Celebrating Swedish Midsummer with good friends…and a few frogs
What do frogs and Swedish Midsummer have in common? We would say a lot more than you might think. But let’s make it clear from the start. We are not talking about that type of frog that turns into a handsome prince after you give him a kiss. Neither are we talking about that old traditional song called “Små grodorna” (The Little Frogs) that children used to sing while doing funny imitations of frogs around the Midsummer pole. No, it’s something else we have in mind – real frogs – in danger of extinction.
Today we are in a historic place with a long tradition of organizing spectacular Midsummer celebrations for the public. It’s called Nääs, a beautifully preserved 19th century estate that offers bed and breakfast, shops, restaurants, cafes, art galleries, horseback riding, etc. It is situated in Tollered, about 30 km east of Gothenburg.
Midsummer is when the longest day of the year is being celebrated and it’s a big event and a national holiday in Sweden. To sum it up, basically everybody is eating pickled herring, boiled fresh potatoes, strawberries and washes it down with some (or plenty of) beer and snaps. Since Midsummer involves tons of outdoor activities and dining in the open air, we are anxiously looking at the weather forecast and crossing our fingers that there will be no rain today. Unfortunately, the sky looks pretty gloomy. Still, a lot of people have arrived to have a picnic, listen to music and dance around the Midsummer pole.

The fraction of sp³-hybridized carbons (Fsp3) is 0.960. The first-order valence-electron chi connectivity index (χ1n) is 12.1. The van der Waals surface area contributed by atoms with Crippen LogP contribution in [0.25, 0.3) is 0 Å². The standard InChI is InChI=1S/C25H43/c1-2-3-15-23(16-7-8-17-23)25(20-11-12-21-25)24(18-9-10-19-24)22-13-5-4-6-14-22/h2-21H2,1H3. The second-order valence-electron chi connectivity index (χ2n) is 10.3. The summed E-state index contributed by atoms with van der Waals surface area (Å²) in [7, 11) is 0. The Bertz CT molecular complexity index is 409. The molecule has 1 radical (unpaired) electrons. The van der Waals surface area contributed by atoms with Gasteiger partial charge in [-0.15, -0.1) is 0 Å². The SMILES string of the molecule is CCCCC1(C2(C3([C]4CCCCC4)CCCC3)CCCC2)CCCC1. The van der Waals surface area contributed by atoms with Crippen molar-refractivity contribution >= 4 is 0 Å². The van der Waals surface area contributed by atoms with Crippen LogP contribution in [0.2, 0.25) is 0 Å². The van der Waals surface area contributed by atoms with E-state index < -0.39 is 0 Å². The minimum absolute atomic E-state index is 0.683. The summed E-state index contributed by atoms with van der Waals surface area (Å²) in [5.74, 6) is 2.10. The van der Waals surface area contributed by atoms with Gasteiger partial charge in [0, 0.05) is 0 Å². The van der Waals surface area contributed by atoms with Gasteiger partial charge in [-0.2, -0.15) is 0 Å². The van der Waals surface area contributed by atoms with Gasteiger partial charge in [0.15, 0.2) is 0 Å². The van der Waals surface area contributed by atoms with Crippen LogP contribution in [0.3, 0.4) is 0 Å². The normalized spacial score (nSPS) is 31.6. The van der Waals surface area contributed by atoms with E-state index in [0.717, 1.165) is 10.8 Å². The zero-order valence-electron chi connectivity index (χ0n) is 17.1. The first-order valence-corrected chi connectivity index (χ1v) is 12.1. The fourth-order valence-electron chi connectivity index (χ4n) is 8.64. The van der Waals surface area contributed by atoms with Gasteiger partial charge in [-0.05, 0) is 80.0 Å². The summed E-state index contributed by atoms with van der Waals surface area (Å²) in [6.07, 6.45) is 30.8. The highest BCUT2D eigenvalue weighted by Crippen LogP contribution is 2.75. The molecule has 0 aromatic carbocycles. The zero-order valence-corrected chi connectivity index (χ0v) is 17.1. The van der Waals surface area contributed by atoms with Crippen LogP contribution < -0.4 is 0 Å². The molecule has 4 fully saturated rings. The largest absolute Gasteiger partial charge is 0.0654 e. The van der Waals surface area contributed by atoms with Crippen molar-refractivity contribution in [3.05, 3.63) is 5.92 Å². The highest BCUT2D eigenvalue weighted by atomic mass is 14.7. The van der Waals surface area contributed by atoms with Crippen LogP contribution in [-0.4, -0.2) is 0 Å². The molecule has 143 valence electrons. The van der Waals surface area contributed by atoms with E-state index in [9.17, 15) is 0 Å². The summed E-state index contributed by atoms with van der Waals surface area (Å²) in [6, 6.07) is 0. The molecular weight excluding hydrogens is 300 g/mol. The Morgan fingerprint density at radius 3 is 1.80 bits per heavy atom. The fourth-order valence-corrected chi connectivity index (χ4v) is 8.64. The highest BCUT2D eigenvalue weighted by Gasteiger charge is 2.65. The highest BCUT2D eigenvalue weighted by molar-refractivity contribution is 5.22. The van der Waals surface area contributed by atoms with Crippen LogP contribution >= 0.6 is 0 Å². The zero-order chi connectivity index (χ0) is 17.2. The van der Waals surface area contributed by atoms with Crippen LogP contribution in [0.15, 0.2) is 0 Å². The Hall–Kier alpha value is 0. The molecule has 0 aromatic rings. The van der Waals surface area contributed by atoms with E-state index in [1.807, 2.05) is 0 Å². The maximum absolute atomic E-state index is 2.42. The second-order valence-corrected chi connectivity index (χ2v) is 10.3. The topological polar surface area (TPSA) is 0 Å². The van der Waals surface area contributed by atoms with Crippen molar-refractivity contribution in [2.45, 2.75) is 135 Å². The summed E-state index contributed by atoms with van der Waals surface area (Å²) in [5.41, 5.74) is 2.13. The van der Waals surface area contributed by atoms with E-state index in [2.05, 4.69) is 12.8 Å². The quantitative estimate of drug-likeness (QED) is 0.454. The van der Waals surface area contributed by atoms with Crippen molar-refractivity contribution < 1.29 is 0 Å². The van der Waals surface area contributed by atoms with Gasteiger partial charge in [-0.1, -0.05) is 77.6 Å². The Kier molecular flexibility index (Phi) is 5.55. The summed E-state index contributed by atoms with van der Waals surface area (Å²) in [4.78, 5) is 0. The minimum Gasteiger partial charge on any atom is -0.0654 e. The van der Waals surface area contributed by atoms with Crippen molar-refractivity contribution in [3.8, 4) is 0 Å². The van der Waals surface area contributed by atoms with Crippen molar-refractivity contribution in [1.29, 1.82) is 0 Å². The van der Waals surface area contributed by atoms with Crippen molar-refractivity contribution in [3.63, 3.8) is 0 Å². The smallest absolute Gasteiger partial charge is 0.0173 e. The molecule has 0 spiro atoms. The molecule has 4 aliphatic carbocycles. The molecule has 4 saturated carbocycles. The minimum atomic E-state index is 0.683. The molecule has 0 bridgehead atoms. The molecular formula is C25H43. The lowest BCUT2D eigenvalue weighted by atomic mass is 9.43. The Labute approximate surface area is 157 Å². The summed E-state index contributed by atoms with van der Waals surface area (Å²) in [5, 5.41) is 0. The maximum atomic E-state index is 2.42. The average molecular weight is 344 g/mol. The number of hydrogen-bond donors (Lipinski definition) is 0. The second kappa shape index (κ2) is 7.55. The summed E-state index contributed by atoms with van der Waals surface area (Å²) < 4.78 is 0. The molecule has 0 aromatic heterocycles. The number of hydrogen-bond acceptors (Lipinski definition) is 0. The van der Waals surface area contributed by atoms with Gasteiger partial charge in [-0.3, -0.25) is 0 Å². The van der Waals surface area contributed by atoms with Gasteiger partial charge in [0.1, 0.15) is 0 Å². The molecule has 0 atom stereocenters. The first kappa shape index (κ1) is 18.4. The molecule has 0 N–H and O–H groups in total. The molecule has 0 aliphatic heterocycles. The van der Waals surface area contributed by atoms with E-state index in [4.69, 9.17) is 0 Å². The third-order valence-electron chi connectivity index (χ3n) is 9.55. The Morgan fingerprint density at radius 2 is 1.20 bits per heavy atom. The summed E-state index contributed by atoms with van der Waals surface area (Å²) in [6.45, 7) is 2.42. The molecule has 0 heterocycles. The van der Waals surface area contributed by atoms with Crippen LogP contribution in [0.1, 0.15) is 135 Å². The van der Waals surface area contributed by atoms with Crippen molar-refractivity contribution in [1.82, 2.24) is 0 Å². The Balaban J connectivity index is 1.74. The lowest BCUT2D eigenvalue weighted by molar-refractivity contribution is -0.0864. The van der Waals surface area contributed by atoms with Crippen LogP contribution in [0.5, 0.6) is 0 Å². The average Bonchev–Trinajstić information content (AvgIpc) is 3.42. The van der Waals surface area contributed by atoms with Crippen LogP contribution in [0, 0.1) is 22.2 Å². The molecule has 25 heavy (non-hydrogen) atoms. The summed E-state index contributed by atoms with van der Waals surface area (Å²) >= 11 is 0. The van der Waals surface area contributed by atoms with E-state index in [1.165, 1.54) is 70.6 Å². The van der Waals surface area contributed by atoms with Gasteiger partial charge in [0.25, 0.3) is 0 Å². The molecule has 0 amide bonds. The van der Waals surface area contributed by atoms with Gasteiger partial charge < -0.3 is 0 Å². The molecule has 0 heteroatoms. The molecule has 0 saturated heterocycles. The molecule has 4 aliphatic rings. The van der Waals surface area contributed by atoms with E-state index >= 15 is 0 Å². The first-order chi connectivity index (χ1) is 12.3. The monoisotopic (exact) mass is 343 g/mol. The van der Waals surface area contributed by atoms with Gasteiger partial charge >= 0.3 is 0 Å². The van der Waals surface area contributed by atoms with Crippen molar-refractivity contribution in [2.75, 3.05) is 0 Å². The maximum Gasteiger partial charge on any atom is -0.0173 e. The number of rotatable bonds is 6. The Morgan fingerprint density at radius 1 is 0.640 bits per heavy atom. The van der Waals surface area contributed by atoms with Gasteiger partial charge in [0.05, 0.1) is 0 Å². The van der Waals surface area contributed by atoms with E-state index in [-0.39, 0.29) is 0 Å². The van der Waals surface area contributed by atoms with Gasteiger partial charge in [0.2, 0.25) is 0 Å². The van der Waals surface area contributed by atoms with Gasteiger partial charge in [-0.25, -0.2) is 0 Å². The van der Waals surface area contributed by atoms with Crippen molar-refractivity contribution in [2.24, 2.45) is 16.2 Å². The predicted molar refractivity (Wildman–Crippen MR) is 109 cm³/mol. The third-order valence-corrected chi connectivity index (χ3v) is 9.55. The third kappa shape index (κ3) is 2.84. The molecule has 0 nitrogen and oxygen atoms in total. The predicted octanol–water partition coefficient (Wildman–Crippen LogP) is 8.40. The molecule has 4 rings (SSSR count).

There are plenty of old myths associated with Midsummer that might seem strange today. For example, on this particular night, women used to go out and pick seven different kinds of flowers and put them under the pillow. If this was done in complete silence, her future loved one would show up in her dreams. Another old myth is that one can roll around naked in the grass to avoid getting sick. This is not a widespread, contemporary tradition so don’t expect to see this happen (unless there is a lot of alcohol involved).
But let’s go back to the initial question. What do frogs and Swedish Midsummer have in common (except for that Little Frogs song)? Well, to our surprise, in the vicinity of Nääs, there are some unique man-made culverts under the road, used by frogs and toads who otherwise would be at a high risk getting killed by passing cars (or end up eye-to-eye with a curious dog like Sam). Many amphibians are endangered so this practical construction helps them to survive.
While carefully looking around to see if we can find any frogs in the nearby ditch, the rain suddenly starts pouring down. Behind us, on the lawn where the Midsummer celebration takes place, everybody is probably running for cover. The rain definitely put an end to the celebration this year, although we are pretty sure, for the frogs in the culverts, the party has just started.
NB. We were actually not celebrating Midsummer or looking after frogs at Nääs this year (it was last year). But hey, we never let the facts stand in the way of a good story! Right?